• There is no need to cover the pan for grains like farro or quinoa (anything other than sorghum, which will fly away), they won’t jump out of the pan like popcorn would.
  • Watch the grains carefully, the popping action you are looking for is subtle; you won’t want to miss it or the grains might burn.

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These bars make a healthy on-the-go breakfast or quick snack, and the recipe is extremely flexible, easily customized with whatever nuts, seeds, or milks you have in your pantry. Crunchy nuts and toasted puffed grains suspended in a peanut-buttery, chewy date base. There is a surprising amount of sweetness for a sugar-free recipe, that I like to contrast by finishing them with a generous sprinkle of sea salt - though any coarse salt will do.

My recipe was inspired by these puffed quinoa bars by Alexandra at Occasionally Eggs and these puffed quinoa bars by Jess at Choosing Chia.

Popped Farro Peanut Butter Date Bars

These bars make a healthy on-the-go breakfast or quick snack, and the recipe is extremely flexible, easily customized with whatever nuts, seeds, or milks you have in your pantry. Crunchy nuts and toasted puffed grains suspended in a peanut-buttery, chewy date base. There is a surprising amount of sweetness for a sugar-free recipe, that I like to contrast by finishing them with a generous sprinkle of sea salt - though any coarse salt will do.

Makes: 8 bars or 9 squares

Ingredients:

  • 1 cup farro (if you don’t have farro, quinoa works as well)
  • 1 cup peanuts, chopped (or equivalent amount of whatever nuts or seeds you have), plus 2-3 tablespoons extra for topping
  • 1/2 teaspoon cinnamon
  • 1/4 tea kosher salt
  • 3/4 cup (150 grams) medjool dates, pitted & soaked in hot water for 10-15 minutes (you can substitute the more affordable baking dates that come in a block, though they will be more difficult to blend into a paste)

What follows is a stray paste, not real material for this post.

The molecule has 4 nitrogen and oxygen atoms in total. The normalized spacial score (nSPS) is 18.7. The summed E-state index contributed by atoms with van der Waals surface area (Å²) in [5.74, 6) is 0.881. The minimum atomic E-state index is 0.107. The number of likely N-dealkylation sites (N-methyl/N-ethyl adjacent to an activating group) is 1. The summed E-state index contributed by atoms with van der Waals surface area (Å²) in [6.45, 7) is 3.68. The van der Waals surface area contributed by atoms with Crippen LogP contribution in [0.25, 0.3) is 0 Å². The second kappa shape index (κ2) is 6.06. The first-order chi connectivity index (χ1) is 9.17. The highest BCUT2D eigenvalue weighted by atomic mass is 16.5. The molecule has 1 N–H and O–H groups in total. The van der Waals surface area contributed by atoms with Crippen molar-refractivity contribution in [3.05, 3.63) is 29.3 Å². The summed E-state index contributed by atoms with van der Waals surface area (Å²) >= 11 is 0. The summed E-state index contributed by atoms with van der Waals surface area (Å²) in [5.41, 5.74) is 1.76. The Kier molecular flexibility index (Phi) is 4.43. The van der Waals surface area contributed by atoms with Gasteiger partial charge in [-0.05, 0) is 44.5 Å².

• 1/2 cup natural peanut butter (can substitute another nut butter), melted in microwave or small saucepan.
  • 1/2 cup milk (can substitute any plant-based milk)
  • 1 tea vanilla
  • 3.5 oz (100 grams) semi-sweet (or dark) chocolate, roughly chopped

Instructions:

  1. Puff the farro: Heat a pan over medium-high heat. When pan is hot enough that a splash of water sizzles and evaporates almost immediately, begin cooking the farro in batches, ensuring that the pan is never crowded, until they puff and pop, about 90 seconds per batch, swirling the pan a few times per batch to avoid scorching the grains. Don’t expect the farro to pop and fly around like popcorn, the puffing action will be much more subtle.
  2. Line an 8x8 baking pan with parchment paper. In a large bowl, mix together the puffed farro, 1 cup of the peanuts, cinnamon and salt.
  3. In a food processor or blender, process the dates, peanut butter, milk and vanilla until a paste forms. It does not need to be completely smooth, but if it is not coming together, add more milk (or even some of the water from soaking the dates), 1tb at a time, until it does.
  4. Transfer the date and peanut butter paste into the bowl with the peanuts and farro. Mix together until evenly incorporated. Spread the mixture into the prepared baking dish and press down firmly into an even layer with the back of a spoon. Transfer to the freezer.
  5. In a small saucepan or over a double boiler, melt the chocolate. Remove bars from the freezer and pour the melted chocolate over top. Spread chocolate into a thin, even layer and sprinkle with remaining chopped peanuts and a generous pinch of sea salt, if desired. Refrigerate until firm, 1-2 hours (or speed up the process in the freezer). Cut into bars or squares and store in an airtight container in the fridge for up to 1 week or the freezer for up to 1 month.